What if, before you got out of bed and began your day, you took the time to ask yourself one simple question? “What is the greatest ideal of myself that I can be today?” If you were patient enough to wait for an answer, you would begin to think differently than if you just woke up and remembered yourself as the same person from the day before. In other words, if you waken in the morning, get out of bed on the same side, turn off your alarm clock the same way, use the toilet as always, look in the mirror to remember who you are, wash yourself in the shower the same way as the day before, groom yourself and dress yourself to look like everyone expects to see you, eat the same food for breakfast, drive to work as usual, see the same people at work that push the same emotional buttons and do the same memorized things that you know how to do so well, we could say that your mind and your brain would remain virtually unchanged.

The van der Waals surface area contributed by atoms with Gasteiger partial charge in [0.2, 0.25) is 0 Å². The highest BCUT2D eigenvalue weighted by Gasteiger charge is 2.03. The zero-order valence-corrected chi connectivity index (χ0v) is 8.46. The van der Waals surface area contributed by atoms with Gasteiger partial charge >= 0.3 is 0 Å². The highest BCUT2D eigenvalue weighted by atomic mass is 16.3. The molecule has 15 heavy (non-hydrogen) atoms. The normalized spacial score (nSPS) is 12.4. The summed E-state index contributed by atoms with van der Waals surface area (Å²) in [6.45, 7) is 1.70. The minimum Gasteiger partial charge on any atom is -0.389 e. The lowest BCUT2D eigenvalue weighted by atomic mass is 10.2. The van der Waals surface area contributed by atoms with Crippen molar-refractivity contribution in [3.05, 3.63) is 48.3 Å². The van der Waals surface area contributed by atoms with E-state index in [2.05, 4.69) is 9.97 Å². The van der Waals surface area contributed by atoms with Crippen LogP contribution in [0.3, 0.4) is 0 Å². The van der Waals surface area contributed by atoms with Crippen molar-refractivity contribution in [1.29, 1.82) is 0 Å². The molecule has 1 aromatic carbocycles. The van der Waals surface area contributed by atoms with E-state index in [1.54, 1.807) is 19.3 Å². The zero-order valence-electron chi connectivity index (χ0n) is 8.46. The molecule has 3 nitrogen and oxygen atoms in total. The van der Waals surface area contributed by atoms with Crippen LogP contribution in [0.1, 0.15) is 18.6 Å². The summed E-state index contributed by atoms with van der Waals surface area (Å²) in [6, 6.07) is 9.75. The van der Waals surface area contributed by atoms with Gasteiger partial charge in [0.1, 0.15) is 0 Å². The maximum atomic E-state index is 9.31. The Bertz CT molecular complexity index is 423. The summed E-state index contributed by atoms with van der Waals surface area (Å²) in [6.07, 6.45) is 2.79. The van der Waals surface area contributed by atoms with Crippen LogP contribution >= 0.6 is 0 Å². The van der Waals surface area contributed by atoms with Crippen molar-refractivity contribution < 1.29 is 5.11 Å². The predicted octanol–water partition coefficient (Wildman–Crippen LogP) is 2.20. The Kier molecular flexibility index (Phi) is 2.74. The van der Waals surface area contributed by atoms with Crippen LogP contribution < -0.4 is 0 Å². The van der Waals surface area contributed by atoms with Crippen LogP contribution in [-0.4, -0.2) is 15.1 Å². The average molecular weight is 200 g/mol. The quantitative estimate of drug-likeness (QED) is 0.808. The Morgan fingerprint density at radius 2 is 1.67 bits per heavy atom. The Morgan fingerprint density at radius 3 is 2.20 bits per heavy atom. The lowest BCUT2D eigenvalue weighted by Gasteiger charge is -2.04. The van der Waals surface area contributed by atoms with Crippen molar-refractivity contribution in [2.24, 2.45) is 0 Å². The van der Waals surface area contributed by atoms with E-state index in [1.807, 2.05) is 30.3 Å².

At our workshops across the world, we begin each meditation by opening our hearts. When we do this, I always monitor our student’s energy and observe what they are doing. Surprisingly, I often find that it’s very difficult for most people to open their heart and really feel an elevated emotion such as gratitude. It usually takes them a few days to finally be able to fully surrender into the feeling. I was especially mystified by this at our last event on the Sunshine Coast in Australia a few weeks back. It caused me to wonder, why is it so hard for the majority of us to really feel gratitude?
We are fast approaching what for many people is not only the busiest time of year, but also the most stressful. There’s shopping to be done, deadlines to be met, friends and family obligations to be fulfilled, and so on. As tension and anxiety runs high, so too do the hormones that make stress chemicals. With all this added stress, it’s easy to lose focus on our goals and meditation practice.